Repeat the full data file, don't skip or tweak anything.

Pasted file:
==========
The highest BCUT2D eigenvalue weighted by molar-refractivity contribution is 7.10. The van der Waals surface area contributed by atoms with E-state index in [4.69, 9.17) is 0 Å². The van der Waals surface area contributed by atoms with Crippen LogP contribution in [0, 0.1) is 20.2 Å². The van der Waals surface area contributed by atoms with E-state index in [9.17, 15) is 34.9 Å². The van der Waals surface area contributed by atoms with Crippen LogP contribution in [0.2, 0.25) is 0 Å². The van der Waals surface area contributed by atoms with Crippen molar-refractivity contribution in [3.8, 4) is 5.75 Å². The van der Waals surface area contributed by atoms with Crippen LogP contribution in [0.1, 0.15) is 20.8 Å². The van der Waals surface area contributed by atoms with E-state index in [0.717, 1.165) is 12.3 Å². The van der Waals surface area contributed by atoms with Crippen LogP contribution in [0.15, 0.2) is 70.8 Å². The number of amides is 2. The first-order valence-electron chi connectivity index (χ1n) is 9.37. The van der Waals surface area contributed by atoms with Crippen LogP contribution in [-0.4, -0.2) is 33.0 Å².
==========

The highest BCUT2D eigenvalue weighted by molar-refractivity contribution is 7.10. The van der Waals surface area contributed by atoms with E-state index in [4.69, 9.17) is 0 Å². The van der Waals surface area contributed by atoms with Crippen LogP contribution in [0, 0.1) is 20.2 Å². The van der Waals surface area contributed by atoms with E-state index in [9.17, 15) is 34.9 Å². The van der Waals surface area contributed by atoms with Crippen LogP contribution in [0.2, 0.25) is 0 Å². The van der Waals surface area contributed by atoms with Crippen molar-refractivity contribution in [3.8, 4) is 5.75 Å². The van der Waals surface area contributed by atoms with Crippen LogP contribution in [0.1, 0.15) is 20.8 Å². The van der Waals surface area contributed by atoms with E-state index in [0.717, 1.165) is 12.3 Å². The van der Waals surface area contributed by atoms with Crippen LogP contribution in [0.15, 0.2) is 70.8 Å². The number of amides is 2. The first-order valence-electron chi connectivity index (χ1n) is 9.37. The van der Waals surface area contributed by atoms with Crippen LogP contribution in [-0.4, -0.2) is 33.0 Å².